Polyester is a widely-used clothing fibre in the clothing industry because of its longevity, and accounts for 60% clothes that are worn, according to European Environment Agency, however, the University of Portsmouth researchers argue it mostly ends up being incinerated or in landfills, which creates a lot of pollution.

To tackle this issue, the University of Portsmouth’s Centre for Enzyme Innovation is investigating how to breakdown the chemical building blocks of polyester textiles to create safe and energy efficient recycling. The research team had previously developed a similar solution for single use plastics, including polyethylene terephthalate (PET).

The addition of dyes and other chemical treatments make it even harder for these tough oil-based materials to be ‘digested’ in a natural process. Developing enzymes that can efficiently ‘eat’ polyester clothing, without energy intensive pre-treatment, is the biggest challenge, the University team explains.

Director of the Centre for Enzyme Innovation at the University of Portsmouth, professor Andy Pickford said: “We will develop enzymes that can deconstruct the PET in waste textiles, tolerating the challenges that this feedstock poses, namely its toughness and the presence of dyes and additives. 

“We want a system that uses plastic in the same way we use glass or tin cans – infinitely recycled. The ultimate aim is to close the loop – however, this requires not only the technology but also the will to do so.”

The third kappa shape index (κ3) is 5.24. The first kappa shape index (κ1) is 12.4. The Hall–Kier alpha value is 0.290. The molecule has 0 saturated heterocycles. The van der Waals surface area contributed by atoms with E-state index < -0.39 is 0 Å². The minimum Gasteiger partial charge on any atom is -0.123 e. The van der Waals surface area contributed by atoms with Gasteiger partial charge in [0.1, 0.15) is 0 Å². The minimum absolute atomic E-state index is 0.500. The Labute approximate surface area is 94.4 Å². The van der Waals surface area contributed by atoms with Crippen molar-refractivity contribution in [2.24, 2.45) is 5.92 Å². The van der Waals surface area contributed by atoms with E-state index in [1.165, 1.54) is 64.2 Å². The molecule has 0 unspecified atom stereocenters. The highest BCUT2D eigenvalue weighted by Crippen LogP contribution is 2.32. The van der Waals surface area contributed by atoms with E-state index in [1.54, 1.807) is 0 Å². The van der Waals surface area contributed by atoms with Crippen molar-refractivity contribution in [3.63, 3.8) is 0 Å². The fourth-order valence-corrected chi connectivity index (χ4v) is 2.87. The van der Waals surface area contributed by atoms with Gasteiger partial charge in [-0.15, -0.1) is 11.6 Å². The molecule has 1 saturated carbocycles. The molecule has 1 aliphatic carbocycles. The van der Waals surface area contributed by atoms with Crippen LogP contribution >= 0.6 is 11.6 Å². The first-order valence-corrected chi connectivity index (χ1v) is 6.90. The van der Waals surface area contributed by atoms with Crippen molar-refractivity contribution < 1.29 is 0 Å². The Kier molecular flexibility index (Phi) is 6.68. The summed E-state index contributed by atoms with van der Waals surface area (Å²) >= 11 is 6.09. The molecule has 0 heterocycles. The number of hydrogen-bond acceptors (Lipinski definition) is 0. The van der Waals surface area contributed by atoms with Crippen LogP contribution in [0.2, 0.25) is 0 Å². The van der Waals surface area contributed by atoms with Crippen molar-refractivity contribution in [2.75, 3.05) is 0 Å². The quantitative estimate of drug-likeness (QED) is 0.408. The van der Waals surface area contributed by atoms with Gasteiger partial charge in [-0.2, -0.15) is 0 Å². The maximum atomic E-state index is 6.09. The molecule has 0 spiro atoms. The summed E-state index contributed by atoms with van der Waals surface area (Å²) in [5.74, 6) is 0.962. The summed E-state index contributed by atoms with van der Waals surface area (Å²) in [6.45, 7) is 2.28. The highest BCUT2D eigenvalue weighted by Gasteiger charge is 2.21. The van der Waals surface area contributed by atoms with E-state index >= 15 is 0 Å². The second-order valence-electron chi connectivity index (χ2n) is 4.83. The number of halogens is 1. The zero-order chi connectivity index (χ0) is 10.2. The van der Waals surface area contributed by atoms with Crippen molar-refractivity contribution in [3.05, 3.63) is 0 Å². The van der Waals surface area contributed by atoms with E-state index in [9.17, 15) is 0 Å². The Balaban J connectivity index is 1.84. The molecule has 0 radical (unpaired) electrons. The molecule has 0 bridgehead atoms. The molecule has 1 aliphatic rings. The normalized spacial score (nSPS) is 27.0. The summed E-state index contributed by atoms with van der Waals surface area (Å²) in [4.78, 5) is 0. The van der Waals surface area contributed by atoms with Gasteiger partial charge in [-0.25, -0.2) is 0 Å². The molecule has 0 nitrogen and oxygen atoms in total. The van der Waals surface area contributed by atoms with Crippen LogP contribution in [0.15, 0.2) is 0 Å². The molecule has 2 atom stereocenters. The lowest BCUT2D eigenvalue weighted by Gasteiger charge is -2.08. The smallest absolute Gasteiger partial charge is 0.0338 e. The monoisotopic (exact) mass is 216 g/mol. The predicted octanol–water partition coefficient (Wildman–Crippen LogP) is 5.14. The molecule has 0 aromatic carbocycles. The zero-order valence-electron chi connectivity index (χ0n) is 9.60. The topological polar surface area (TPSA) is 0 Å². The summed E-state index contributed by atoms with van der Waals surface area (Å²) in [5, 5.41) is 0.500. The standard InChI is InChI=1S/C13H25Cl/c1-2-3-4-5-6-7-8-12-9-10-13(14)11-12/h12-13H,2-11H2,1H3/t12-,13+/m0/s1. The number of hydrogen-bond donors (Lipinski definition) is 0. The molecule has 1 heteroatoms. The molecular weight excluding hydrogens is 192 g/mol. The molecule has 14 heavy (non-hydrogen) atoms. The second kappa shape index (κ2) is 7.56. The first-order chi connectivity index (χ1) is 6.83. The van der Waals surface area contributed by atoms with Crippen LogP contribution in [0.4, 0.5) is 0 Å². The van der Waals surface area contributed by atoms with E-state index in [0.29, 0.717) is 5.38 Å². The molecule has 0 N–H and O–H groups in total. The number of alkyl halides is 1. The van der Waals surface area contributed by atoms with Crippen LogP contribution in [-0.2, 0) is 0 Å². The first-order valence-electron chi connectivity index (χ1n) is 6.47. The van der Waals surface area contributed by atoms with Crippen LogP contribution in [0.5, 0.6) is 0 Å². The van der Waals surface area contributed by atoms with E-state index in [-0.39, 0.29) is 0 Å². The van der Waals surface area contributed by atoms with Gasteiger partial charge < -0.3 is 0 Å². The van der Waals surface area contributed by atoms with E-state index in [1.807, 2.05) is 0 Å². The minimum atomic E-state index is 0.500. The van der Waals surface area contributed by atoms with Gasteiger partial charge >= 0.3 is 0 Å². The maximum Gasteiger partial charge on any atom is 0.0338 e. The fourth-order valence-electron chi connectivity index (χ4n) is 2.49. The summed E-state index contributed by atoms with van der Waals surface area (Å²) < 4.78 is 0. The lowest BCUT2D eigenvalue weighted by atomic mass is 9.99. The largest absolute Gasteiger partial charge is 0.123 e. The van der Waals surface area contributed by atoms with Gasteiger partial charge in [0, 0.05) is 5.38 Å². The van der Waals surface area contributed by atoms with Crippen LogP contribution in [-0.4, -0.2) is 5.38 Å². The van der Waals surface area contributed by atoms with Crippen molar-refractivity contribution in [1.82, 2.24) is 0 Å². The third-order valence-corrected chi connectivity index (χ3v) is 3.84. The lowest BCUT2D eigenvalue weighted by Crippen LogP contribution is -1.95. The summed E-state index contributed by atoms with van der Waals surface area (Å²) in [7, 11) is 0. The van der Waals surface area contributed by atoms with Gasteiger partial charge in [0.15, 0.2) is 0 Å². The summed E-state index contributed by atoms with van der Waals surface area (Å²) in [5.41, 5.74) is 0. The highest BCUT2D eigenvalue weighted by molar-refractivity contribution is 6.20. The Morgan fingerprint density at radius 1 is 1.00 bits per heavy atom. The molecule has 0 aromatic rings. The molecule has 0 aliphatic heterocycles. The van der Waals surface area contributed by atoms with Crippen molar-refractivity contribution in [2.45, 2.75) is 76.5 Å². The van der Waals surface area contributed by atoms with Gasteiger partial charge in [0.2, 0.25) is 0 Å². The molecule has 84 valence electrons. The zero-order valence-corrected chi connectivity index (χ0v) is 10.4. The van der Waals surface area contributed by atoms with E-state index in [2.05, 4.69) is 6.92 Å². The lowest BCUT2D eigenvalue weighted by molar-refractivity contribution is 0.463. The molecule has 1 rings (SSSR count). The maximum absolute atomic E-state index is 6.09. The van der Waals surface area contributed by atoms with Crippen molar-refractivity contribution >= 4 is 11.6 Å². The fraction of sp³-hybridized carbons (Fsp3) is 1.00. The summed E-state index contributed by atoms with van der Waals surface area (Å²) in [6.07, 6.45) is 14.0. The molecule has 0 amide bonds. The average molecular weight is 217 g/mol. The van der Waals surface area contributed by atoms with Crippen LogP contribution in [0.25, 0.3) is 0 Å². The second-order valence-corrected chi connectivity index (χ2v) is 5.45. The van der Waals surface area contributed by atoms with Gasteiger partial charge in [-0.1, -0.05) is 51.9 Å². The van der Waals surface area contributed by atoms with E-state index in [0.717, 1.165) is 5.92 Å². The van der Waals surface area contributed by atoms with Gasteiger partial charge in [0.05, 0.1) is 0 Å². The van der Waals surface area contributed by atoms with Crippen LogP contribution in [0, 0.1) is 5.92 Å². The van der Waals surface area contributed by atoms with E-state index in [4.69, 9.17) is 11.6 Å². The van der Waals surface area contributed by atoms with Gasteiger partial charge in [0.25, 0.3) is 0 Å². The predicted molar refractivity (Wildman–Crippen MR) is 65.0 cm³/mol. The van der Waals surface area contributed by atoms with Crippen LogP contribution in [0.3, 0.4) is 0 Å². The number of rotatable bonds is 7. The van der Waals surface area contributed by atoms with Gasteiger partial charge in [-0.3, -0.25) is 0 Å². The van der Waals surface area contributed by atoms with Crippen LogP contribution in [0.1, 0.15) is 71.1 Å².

The scientists explain clothing has some of the lowest rates of recycling, with much of it being incinerated or ending up in landfill. Whilst it is possible to turn good quality oil-based textiles into carpets and other products, current recycling methods are highly energy intensive.

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The hope is that the enzymes developed at the University of Portsmouth will contribute towards an environmentally-friendly circular economy for plastic-based clothing.

The research, which is being funded by the Biotechnology and Biological Sciences Research Council (BBSRC), started at the end of January 2023 and will last for 18 months.

The fashion industry has been investing in similar projects in a bid to improve its environmental credentials. For example, earlier this month a project was announced that aims to reducing microfibre shedding during the manufacturing process.